• Turkoglu, Cagin; Cagdas, Serhat; Celebi, Anil; Erturk, Sarp, "Hardware Design of An Embedded Real-Time Acoustic Source Location Detector," New Technologies, Mobility and Security (NTMS), 2014 6th International Conference on , vol., no., pp.1,4, March 30 2014-April 2 2014. (ID#:14-1669) Available at: This paper presents an embedded system that detects the 3 dimensional location of an acoustic source using a multiple microphone constellation. The system consists of a field programmable gate array (FPGA)that is used as main processing unit and the necessary peripherals. The sound signals are captured using multiple microphones that are connected to the embedded system using XLR connectors. The analog sound signals are first amplified using programmable gain amplifiers (PGAs) and then digitized before they are provided to the FPGA. The FPGA carries out the computations necessary for the algorithms to detect the acoustic source location in real-time. The system can be used for consumer electronics applications as well as security and defense applications. Keywords: (not provided)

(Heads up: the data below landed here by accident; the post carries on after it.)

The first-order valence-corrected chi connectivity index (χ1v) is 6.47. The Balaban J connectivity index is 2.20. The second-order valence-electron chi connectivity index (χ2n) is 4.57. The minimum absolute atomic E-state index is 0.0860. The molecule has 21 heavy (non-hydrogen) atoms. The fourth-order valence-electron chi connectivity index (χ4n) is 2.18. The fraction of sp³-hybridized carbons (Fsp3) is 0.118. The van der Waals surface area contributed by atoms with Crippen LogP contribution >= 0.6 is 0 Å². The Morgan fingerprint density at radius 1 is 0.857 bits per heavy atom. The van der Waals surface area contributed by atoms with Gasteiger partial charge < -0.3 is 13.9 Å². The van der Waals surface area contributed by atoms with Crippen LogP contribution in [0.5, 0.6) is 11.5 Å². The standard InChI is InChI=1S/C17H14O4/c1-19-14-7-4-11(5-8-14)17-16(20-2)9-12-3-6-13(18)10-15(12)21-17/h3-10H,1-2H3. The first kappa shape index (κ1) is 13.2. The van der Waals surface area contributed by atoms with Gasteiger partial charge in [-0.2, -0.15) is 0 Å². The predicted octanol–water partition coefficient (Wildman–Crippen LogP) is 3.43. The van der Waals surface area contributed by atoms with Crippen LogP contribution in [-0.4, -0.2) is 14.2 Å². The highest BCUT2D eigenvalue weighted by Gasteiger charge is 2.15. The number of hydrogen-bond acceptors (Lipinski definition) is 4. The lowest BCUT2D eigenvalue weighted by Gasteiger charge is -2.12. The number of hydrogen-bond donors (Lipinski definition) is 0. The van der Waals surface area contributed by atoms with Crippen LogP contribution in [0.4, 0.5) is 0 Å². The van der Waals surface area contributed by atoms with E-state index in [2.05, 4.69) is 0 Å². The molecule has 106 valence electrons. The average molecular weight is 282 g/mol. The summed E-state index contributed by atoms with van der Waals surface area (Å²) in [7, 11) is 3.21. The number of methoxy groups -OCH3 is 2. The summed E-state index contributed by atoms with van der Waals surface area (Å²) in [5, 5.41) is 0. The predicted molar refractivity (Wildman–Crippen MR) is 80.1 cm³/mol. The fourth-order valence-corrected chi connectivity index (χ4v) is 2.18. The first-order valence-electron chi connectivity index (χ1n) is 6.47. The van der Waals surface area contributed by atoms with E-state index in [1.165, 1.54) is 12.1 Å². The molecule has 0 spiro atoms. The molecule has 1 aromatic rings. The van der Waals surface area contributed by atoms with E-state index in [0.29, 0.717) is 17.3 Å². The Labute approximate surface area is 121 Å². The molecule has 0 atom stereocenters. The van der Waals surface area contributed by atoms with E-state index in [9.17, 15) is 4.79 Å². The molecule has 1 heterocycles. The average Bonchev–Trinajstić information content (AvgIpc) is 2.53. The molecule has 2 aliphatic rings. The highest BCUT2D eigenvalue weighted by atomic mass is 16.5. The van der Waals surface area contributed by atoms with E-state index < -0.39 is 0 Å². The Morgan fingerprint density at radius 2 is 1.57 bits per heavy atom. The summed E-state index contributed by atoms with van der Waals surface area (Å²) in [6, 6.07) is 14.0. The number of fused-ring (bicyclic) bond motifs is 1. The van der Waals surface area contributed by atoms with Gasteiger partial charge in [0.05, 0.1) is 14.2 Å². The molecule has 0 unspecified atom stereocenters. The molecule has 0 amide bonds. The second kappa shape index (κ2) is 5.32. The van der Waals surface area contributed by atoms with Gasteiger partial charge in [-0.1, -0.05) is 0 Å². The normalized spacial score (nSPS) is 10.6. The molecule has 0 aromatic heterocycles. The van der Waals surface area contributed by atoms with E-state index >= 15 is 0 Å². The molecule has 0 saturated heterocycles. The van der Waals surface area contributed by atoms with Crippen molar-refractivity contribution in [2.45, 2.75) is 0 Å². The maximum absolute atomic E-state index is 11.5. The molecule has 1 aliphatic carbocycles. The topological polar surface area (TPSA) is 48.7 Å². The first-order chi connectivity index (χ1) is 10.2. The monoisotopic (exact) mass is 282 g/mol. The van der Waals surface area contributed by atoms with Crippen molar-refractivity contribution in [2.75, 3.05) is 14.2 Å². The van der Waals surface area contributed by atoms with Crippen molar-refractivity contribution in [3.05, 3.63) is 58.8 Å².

• Brunel, Jeremie; Pacalet, Renaud; Ouaarab, Salaheddine; Duc, Guillaume, "SecBus, a Software/Hardware Architecture for Securing External Memories," Mobile Cloud Computing, Services, and Engineering (MobileCloud), 2014 2nd IEEE International Conference on , vol., no., pp.277,282, 8-11 April 2014. (ID#:14-1670) Available at: Embedded systems are ubiquitous nowadays. In many cases, they manipulate sensitive applications or data and may be the target of logical or physical attacks. On systems that contain a System-on-Chip connected to an external memory, which is the case of numerous medium to large-size embedded systems, the content of this memory is relatively easy to retrieve or modify. This attack can be performed by probing the memory bus, dumping the content of the memory (cold boot attack) or by exploiting flaws in DMA-capable devices. Thus, if the embedded system manipulates sensitive applications or data, the confidentiality and the integrity of data in memory shall be protected. SecBus is a combined hardware/software architecture that guarantees these two security properties. This paper describes the different software components that are in charge of the management of the SecBus platform, from the early initialization to their use by the sensitive applications. Keywords: (not provided)